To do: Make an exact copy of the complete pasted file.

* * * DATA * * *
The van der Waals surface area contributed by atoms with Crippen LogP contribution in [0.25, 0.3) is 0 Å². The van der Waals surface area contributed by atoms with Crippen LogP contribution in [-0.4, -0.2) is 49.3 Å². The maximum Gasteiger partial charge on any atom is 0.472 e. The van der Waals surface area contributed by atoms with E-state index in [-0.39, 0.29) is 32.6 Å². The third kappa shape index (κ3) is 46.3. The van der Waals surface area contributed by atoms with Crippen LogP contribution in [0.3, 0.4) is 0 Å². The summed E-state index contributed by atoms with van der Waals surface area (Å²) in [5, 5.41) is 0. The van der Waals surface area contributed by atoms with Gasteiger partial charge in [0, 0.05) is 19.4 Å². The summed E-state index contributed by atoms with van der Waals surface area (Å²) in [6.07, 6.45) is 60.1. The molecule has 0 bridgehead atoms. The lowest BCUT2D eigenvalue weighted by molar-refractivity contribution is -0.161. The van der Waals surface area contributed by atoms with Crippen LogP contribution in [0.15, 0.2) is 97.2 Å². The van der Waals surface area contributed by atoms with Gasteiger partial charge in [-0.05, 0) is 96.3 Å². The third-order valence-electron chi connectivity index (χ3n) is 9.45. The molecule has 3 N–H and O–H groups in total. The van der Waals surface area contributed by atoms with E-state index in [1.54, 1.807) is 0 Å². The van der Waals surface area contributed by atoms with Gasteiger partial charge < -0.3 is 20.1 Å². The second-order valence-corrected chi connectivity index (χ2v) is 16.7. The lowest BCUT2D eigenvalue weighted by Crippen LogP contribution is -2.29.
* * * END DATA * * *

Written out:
The van der Waals surface area contributed by atoms with Crippen LogP contribution in [0.25, 0.3) is 0 Å². The van der Waals surface area contributed by atoms with Crippen LogP contribution in [-0.4, -0.2) is 49.3 Å². The maximum Gasteiger partial charge on any atom is 0.472 e. The van der Waals surface area contributed by atoms with E-state index in [-0.39, 0.29) is 32.6 Å². The third kappa shape index (κ3) is 46.3. The van der Waals surface area contributed by atoms with Crippen LogP contribution in [0.3, 0.4) is 0 Å². The summed E-state index contributed by atoms with van der Waals surface area (Å²) in [5, 5.41) is 0. The van der Waals surface area contributed by atoms with Gasteiger partial charge in [0, 0.05) is 19.4 Å². The summed E-state index contributed by atoms with van der Waals surface area (Å²) in [6.07, 6.45) is 60.1. The molecule has 0 bridgehead atoms. The lowest BCUT2D eigenvalue weighted by molar-refractivity contribution is -0.161. The van der Waals surface area contributed by atoms with Crippen LogP contribution in [0.15, 0.2) is 97.2 Å². The van der Waals surface area contributed by atoms with Gasteiger partial charge in [-0.05, 0) is 96.3 Å². The third-order valence-electron chi connectivity index (χ3n) is 9.45. The molecule has 3 N–H and O–H groups in total. The van der Waals surface area contributed by atoms with E-state index in [1.54, 1.807) is 0 Å². The van der Waals surface area contributed by atoms with Gasteiger partial charge < -0.3 is 20.1 Å². The second-order valence-corrected chi connectivity index (χ2v) is 16.7. The lowest BCUT2D eigenvalue weighted by Crippen LogP contribution is -2.29.